It might seem obvious that we should do such a deal — Kawhi was arguably the second-best player in the league in his last healthy season, and opportunities to get a player like that come along approximately never. And yet based on the comment threads yesterday, I’d say the sentiment among hardcore fans is massively against giving any kind of decent package for Leonard. Why not? As I see it there are four basic arguments against such a trade: injury risk, worry he won’t try/will be a head case, worry he won’t resign, and belief that we won’t be competitive even with Kawhi. I’ll address all four but most of my energy will go into the last point.
- Injury. Clearly there’s some risk here, over and above the risk that exists with every player. But remember a year ago, when everyone acted as though it would be a miracle if Joel Embiid played two thirds of Sixers’ games? When some people saw Ben Simmons as a serious injury risk? Guys get hurt, and guys recover. Sometimes they get hurt again, but who will be healthy and who won’t is much harder to predict than people think. Between Brett Brown, Monty Williams, and our team doctor who has treated Kawhi, we are as well-positioned as a team can be to make an intelligent judgment on this issue. And it’s obvious they think it’s OK, or they wouldn’t have pursued Kawhi so vigorously to this point. If we do a deal and he fails the physical, fine, cancel it. But if the team pushes a deal through, that suggests to me that the injury risk is manageable.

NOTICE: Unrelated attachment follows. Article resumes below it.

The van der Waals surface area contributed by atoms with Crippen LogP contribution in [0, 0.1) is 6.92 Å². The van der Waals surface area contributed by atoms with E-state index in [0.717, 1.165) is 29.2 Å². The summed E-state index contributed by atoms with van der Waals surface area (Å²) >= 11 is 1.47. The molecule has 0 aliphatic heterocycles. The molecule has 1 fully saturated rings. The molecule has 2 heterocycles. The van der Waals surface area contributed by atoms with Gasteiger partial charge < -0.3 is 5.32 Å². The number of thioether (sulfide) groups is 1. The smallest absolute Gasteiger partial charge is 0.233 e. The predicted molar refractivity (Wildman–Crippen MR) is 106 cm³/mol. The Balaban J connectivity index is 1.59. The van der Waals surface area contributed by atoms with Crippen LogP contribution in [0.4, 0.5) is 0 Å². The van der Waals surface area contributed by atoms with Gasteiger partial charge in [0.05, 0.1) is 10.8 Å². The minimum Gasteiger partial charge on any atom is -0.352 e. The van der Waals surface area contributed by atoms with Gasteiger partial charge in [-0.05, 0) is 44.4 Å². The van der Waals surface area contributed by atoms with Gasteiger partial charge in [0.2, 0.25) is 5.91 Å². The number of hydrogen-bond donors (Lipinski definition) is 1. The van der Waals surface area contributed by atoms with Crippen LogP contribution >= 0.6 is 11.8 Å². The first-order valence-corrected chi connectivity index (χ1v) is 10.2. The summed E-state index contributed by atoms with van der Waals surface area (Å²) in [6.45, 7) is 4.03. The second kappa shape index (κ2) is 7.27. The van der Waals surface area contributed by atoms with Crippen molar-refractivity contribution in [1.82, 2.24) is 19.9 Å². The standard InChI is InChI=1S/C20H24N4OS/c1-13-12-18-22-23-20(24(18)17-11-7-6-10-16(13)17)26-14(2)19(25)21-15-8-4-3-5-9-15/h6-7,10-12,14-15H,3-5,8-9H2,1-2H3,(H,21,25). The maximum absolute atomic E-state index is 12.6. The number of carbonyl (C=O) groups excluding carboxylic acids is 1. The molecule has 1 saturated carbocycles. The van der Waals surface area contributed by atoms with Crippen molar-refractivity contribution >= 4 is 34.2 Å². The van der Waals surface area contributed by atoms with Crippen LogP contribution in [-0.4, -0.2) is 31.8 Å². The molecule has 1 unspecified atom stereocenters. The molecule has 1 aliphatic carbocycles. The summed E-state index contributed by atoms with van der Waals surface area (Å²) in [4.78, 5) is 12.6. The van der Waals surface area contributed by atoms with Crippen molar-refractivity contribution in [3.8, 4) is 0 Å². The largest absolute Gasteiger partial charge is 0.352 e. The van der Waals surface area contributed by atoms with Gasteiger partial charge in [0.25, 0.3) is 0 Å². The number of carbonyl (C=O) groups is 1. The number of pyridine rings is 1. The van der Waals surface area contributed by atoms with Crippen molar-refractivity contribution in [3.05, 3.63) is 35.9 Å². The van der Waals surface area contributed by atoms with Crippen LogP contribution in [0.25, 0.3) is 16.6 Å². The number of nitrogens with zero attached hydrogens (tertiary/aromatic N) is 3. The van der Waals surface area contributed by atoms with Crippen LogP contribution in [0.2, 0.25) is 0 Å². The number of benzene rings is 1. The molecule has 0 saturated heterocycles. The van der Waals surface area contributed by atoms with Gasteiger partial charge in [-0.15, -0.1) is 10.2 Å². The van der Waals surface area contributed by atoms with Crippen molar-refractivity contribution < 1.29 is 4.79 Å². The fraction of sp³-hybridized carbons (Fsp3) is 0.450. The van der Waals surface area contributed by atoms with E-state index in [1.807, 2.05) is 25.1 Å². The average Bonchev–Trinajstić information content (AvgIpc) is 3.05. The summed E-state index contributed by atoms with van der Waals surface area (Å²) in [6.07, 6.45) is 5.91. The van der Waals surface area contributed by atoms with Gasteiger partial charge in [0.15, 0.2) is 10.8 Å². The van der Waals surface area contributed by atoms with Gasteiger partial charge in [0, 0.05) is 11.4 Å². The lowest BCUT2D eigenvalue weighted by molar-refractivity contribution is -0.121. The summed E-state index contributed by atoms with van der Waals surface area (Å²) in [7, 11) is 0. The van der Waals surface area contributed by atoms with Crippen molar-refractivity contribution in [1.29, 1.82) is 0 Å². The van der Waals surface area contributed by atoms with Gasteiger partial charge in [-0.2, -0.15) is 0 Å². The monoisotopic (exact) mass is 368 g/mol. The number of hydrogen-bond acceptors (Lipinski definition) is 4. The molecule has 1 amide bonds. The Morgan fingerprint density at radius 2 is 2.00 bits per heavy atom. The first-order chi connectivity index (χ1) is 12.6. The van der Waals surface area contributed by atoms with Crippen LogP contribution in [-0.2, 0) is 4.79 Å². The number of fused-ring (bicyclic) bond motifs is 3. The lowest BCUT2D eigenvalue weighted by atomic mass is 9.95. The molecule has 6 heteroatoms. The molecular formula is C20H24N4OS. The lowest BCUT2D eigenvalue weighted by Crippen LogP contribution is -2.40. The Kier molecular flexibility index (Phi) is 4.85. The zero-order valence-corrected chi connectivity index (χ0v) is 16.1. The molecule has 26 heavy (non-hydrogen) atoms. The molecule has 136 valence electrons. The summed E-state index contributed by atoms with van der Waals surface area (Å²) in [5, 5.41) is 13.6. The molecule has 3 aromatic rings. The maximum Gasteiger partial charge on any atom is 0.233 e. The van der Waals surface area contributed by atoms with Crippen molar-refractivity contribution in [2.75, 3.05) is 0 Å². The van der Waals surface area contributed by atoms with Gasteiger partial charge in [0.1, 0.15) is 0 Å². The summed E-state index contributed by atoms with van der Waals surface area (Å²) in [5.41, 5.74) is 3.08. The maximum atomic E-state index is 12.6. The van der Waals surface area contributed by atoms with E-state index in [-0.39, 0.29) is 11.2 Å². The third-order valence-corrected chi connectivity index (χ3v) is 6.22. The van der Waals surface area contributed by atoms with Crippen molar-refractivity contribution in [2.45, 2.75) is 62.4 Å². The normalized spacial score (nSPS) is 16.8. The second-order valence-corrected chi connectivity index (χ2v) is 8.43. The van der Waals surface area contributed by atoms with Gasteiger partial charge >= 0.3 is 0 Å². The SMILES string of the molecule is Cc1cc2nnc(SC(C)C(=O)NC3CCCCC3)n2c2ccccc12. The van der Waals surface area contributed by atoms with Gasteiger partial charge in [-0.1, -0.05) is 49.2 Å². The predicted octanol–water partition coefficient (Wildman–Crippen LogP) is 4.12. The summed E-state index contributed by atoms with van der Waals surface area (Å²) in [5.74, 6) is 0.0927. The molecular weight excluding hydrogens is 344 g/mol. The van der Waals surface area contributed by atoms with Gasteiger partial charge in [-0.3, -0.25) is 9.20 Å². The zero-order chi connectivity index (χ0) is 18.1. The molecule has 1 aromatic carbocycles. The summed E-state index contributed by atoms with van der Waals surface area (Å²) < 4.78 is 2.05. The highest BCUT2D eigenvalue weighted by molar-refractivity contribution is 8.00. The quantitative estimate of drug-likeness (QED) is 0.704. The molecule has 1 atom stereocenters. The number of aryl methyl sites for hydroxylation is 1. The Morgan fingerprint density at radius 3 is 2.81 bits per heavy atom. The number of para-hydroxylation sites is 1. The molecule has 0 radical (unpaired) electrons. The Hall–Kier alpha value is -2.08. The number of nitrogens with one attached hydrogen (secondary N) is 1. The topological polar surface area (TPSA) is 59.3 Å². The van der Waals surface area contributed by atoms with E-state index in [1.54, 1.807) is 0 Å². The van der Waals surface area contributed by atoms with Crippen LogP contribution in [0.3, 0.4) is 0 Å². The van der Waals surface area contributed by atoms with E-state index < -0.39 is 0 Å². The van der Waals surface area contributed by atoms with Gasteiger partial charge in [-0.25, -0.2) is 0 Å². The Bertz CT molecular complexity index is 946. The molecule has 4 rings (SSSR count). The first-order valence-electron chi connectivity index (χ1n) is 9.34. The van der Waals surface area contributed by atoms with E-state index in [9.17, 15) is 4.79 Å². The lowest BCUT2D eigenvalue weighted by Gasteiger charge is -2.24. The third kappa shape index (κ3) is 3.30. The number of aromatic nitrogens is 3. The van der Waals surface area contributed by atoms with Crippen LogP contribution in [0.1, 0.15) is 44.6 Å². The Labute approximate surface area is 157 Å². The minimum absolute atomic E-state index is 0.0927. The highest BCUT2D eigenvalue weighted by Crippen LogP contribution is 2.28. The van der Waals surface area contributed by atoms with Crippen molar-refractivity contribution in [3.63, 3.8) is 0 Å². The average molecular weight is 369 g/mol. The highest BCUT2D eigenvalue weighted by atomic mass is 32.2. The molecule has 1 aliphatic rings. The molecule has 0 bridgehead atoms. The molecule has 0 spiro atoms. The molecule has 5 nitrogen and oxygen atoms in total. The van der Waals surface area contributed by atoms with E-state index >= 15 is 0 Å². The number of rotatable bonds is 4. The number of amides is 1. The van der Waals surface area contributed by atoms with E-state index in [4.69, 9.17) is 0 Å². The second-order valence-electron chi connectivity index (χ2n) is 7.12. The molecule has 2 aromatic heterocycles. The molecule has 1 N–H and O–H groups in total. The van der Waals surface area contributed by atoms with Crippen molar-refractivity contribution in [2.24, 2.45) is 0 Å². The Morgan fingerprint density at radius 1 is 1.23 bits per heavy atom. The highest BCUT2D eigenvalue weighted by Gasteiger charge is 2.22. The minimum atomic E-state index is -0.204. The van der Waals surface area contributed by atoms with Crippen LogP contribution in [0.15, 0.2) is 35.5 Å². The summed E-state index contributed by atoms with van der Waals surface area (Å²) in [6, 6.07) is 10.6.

- Mentality. Again, Brett and Monty know this situation, know the player. Obviously something went badly wrong in SA, and that is a serious red flag. But honestly I’d be shocked if he gets traded to Philly and then, after spending time with Joel, Ben and the team, decides he doesn’t want to give 100% to win with them. Call me a cockeyed optimist if you must, but that just goes against everything I know about human nature, especially the nature of the kind of hypercompetitive person who goes from mid-first-round pick to superelite player.
- Retention. Obviously if we knew for 100% sure that Kawhi was leaving in a year, it wouldn’t be worth it. But I don’t think that’s at all the case. Remember this: a player only has to want to stay on one day in order to sign an extension. I think if he plays with the Sixers, there’s a very good chance that sometime this year, or at the end of the year, he’s going to want to do that. As with the other points, it can’t be denied that it’s a risk factor; we absolutely could trade for him and then lose him to LA a year from now. But I think it’s more like 60% likely we keep him, not 0-10% as many fans seem to think.
- How good would the Sixers be with Kawhi?
Look, we’re all recovering from LeBron Fever. The idea of a world-shattering starting lineup of: